Over the past month, a series of violent episodes on Afghanistan’s borders have put the country’s relations with its neighbors in the spotlight. Some incidents involved Taliban fighters, such as clashes on the border with Iran. Others, like the Islamic State’s rocket attacks on Uzbekistan and Tajikistan, highlighted the Taliban’s inability to control Afghanistan’s borderlands. And a wave of violence in Pakistan by militants based in Afghanistan has grown so intense that in mid-April Pakistan conducted reprisal airstrikes on Afghan territory, killing dozens of civilians and turning up the diplomatic heat between Islamabad and Kabul.
Inflamed tensions between the struggling Taliban government and its neighbors have coincided with a dark domestic turn, including increased repression of women and crackdowns on minority ethnic communities. A critical moment was March 23, the date by which—Kabul officials had promised Afghans and the world—teenage girls would be permitted to resume attending school across the country. Instead, the Taliban’s emir overruled the government and extended the ban indefinitely. The Taliban has since issued a flurry of additional restrictions on women and social behaviors.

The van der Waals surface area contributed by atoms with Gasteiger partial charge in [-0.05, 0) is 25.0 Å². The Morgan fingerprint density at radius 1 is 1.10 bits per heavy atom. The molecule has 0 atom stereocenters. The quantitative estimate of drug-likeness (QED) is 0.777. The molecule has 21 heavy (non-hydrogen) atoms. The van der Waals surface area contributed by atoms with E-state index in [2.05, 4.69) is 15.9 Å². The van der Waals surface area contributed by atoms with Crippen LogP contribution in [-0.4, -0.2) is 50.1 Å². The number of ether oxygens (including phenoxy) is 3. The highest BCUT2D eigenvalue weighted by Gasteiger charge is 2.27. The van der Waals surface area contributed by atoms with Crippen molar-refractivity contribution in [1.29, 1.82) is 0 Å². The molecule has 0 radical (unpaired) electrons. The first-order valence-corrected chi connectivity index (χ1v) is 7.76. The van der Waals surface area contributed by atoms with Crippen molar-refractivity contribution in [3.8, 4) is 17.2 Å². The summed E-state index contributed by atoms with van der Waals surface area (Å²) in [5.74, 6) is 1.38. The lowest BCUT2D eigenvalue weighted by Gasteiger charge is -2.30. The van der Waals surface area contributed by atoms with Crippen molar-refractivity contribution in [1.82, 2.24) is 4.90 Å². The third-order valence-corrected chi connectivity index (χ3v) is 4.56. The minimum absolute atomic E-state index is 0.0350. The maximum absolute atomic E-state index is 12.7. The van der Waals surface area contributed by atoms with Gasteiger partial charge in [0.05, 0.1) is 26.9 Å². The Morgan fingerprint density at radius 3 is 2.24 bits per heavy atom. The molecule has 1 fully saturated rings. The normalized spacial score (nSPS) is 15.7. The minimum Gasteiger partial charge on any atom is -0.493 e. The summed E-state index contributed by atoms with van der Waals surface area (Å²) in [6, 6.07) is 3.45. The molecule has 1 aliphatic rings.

Given this cascade of negative developments, some have surmised that regional states are reaching the limit of their tolerance for the Taliban and might soon begin to sponsor and support anti-Taliban resistance groups in earnest. Several such groups have indeed ramped up attacks on the Taliban since the spring thaw set in, and neighboring states have provided, at a minimum, limited sanctuary for resistance leaders. This new phase of conflict in Afghanistan has only amplified speculation on where neighboring states stand.